To everyone’s relief, October 9th remained peaceful. While some arrests took place and armed forces stood ready, no large-scale police intervention occurred. This was in part due to the lack of clear orders from the Politbüro in Berlin, in part because the sheer number of participants took security forces by surprise and in part because demonstrators behaved exemplary throughout the whole evening.
A week later, on October 16th, the number of participants swelled to 120,000. And the week after next on Monday October 23rd, numbers more than doubled again as 320,000 people marched the streets of Leipzig. Their most famous chant ‘Wir sind das Volk’ (We are the people) became synonymous for the widespread desire of the people to exercise their democratic rights.
By that point, it was an unstoppable force. Seventeen days later the Berlin Wall fell.
Almost immediately after the broadcast of Schabowski’s announcement by West German TV stations on November 9th, people set out to gather at the six checkpoints between East and West Berlin. Hundreds more were heading towards the border — in Trabants, in taxis, on foot.
At the checkpoints, however, guards had received no orders to open the border. As more and more people gathered, the gates remained firmly shut. At checkpoint Bornholmer Straße, soon the atmosphere grew tense. Hundreds of East Berliners had assembled, frustrated with the delay, pushing for the gates to be opened as had been promised on TV earlier that evening.
Some of the waiting men pleaded with the guards: ‘We just want to pop over to have a look. We’re going to come back.’ And anyway, they said, most of them had work the next day — it was a Thursday, after all — so why would they want to stay in West Berlin? Few, if any, East Berliners held ambitions that night to leave the GDR for good. They had come to the checkpoint with nothing but the clothes they were wearing. They wanted to have a look, they argued, cruise around for a bit, and then come back. With the crowd thickening, dozens began chanting: ‘We will return. We will return.’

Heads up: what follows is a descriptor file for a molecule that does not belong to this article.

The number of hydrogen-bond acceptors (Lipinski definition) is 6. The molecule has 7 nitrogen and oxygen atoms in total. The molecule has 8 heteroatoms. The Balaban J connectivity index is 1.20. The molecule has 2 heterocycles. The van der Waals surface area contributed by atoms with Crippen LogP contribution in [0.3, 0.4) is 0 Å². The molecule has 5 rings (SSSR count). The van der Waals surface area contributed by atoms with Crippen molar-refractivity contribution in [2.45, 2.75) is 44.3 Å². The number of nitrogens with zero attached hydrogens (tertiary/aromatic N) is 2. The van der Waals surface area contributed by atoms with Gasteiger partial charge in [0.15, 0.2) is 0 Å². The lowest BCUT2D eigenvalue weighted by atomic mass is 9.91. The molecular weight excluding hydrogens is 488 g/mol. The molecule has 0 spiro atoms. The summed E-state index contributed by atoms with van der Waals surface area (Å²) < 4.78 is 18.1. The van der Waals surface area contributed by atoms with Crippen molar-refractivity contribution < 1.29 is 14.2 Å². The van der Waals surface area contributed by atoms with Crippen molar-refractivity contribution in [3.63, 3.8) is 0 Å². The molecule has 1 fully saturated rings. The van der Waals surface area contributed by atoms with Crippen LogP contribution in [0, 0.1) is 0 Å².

With tension building at Bornholmer Straße, border forces eventually decided to ease the pressure by opening a tiny valve and let the most insistent among the waiting cross over to West Berlin. Only later did it transpire that their passports had been stamped in a way so as to enable border police to identify those crossing the border that night and to refuse them re-entry into the GDR thereafter. In a country that spent the better part of 30 years denying its citizens the right to free travel or only under highly policed conditions, punishing those desiring to return was as much an absurd measure as it was a desperate one.
Ignorant of this last-ditch attempt to enforce travel restrictions on East German citizens, hundreds of people began rushing toward the gates, soon reducing the checking procedures to a mere farce. Repeated attempts by border police to obtain clear orders from their superiors failed. Eventually, the guards decided — independently — to open the gates, making Bornholmer Straße the first checkpoint that night to permit free movement for East German citizens into the West.
Günther Schabowski, of course, didn’t cause the downfall of the GDR but his announcement on November 9th undoubtedly hastened its demise. It set in motion a chain of events that began with the fall of the Berlin Wall and ended 47 weeks later on October 3, 1990 when 51 years after its foundation, the German Democratic Republic formally ceased to exist.
Since then, a whole new generation has come of age who, born into a reunified Germany, know the tales perhaps only from their parents. But a quarter of a century after the Berlin Wall fell, the city and its inhabitants continue to commemorate it. In 2014, for the 25th Anniversary, the city was set alight with lamps following the old running of the border.
Germans often refer to the fall of the Berlin Wall as ‘Die Wende‘ (The Change or The Turning Point), and this is true in the grand political as much as in intimate personal sense. The fall of the Berlin Wall was a change on an extraordinary scale, marking the end of one state and a political system and paving the road for the reunification of Berlin as a city and Germany as a nation.